For the past couple of weeks, various sites have suggested using a trick to turn off Windows 10’s forced updates. If you are using a Wi-Fi connection, the theory goes, you can turn off forced updates by identifying your Wi-Fi connection as a “metered” connection, thus restricting communications (ostensibly to save on connection charges) and, as a result, turning off automatic updating.
I’m very happy to report that, at least on the latest forced patches, the trick works. If your connection is marked as “metered,” Windows 10 fails to install the new KB 3081436 patch roll-up. In fact, Windows Update won’t even list the patch as available until you turn off metering.
I’ve been skeptical of the approach. Here’s why.
Microsoft doesn’t seem to have any online description of metered connections for Windows 10, but it does have a FAQ for Windows 8.1. In general, it suggests that Win 8.1 customers use metered connections when you get charged by the bit:
- Wi‑Fi networks -- Windows sets Wi‑Fi networks to nonmetered by default. But if your Internet service provider charges you by the amount of data you use, setting your network connection to metered can help you limit your data usage.
- Mobile broadband networks -- Windows sets mobile broadband networks to metered by default. But if your mobile broadband service is actually unlimited, then you might want to change the network setting to nonmetered.
The effects of metered connections are listed as the following:
- Windows Update will only download priority updates.
- Apps downloading from the Windows Store might be paused.
- Start screen tiles might stop updating.
- Offline files might not sync automatically.
The first side effect is the one that’s of interest, but it immediately poses the question, “what is a priority update?” Microsoft’s definition of that term runs all over the place. I hesitated to recommend using metered connections to block forced patches specifically because of the ambiguity of “priority updates.”
As of early this morning, I can confirm that every system I’ve heard about has blocked yesterday’s security update rollup, KB 3081436, from appearing over a metered connection. Thus, apparently, KB 3081436 isn’t a “priority update” (or some other magic is at work), and it’s held back over connections marked as metered.
For those of you who want to notch down Microsoft’s rollout pace -- presumably to avoid debacles like last week’s KB 3081424 crash, reboot cycle -- metered connections may provide a way to tread water for a few days and spare the pain, while you wait and see what problems other folks are encountering.
While Microsoft’s official Windows Update list shows KB 3081436 as an Important security update, with a security severity rating of Critical, the patch still gets blocked on a metered connection.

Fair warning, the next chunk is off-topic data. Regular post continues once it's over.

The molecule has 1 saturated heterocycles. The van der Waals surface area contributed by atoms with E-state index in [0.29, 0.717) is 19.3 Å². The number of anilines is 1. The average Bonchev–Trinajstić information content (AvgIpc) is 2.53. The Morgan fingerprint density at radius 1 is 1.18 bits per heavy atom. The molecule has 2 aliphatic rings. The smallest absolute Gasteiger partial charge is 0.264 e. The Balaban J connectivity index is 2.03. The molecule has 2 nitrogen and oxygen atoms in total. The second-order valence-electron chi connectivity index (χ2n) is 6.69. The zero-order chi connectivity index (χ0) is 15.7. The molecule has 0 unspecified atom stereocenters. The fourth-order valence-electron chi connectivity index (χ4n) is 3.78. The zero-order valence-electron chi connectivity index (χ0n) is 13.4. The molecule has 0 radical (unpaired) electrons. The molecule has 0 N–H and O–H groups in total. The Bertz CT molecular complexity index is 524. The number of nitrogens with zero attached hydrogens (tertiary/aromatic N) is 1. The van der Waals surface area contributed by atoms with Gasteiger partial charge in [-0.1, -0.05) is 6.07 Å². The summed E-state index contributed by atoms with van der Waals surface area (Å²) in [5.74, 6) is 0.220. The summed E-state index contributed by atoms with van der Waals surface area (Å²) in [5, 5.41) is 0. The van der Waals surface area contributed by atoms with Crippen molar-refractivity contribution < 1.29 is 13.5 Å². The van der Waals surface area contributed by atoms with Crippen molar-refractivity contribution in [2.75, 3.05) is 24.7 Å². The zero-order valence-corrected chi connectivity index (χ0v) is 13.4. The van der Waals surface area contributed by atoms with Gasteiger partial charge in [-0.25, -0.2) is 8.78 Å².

If your Win10 machine is connected to a mobile network, that connection is already marked as metered by default. If it’s connected to Wi-Fi, click Start > Settings > Network & Internet > Wi-Fi > Advanced Options, then slide the Metered Connection slider to On.
If your machine is wired to an Ethernet connection, you might want to consider pulling the plug and using a Wi-Fi USB dongle. Believe me, that’s much easier than the other solutions to the Win10 forced update problem that are circulating.
As mentioned, KB 3081436 is an odd, topsy-turvy patch. Where most security bulletins list the KB numbers of the patches in a specific problem area, KB 3081436 lists security bulletins associated with the patch. The Windows Update list shows KB 3081424 as part of MS15-080, which is yet another kernel vulnerability associated with bad TrueType or OpenType fonts. Yet the KB article itself lists six MS15- security bulletins. One of the security bulletins, MS15-091, only deals with Microsoft Edge running on Windows 10. Something of a circular reference is at work.
What we know is that KB 3081436, like its predecessor KB 3081424, is cumulative: If you’ve had trouble installing KB 3081424, forget it and install KB 3081436 instead. Better yet, wait a day or two and see if any problems crop up.
To date, the only problem with KB 3081436 that I can find is a vague reference in Venkat Eswarlu’s post on Techdows, saying that the patch fails to install on some systems, with error codes 0x8e5e03fa and 0x80200056. I can’t confirm either error code -- although dawn is now breaking in the United States, Win10 systems are rebooting, and it’s still much too early to draw any definitive conclusions.
Microsoft, in its usual Windows 10 way, hasn’t given us a changelog or much of a description at all, so it’s very hard to tell what this patch is supposed to do and whether it’s accomplished the goals. I think it’s likely that KB 3081436 is designed to work around the bad-profile endless reboot problem we saw in KB 3081424. It remains to be seen if this is the patch that Mary Jo Foley at ZDNet reports is coming soon to fix problems people are having with the Windows Store in general, and Mail in particular.
Time will tell.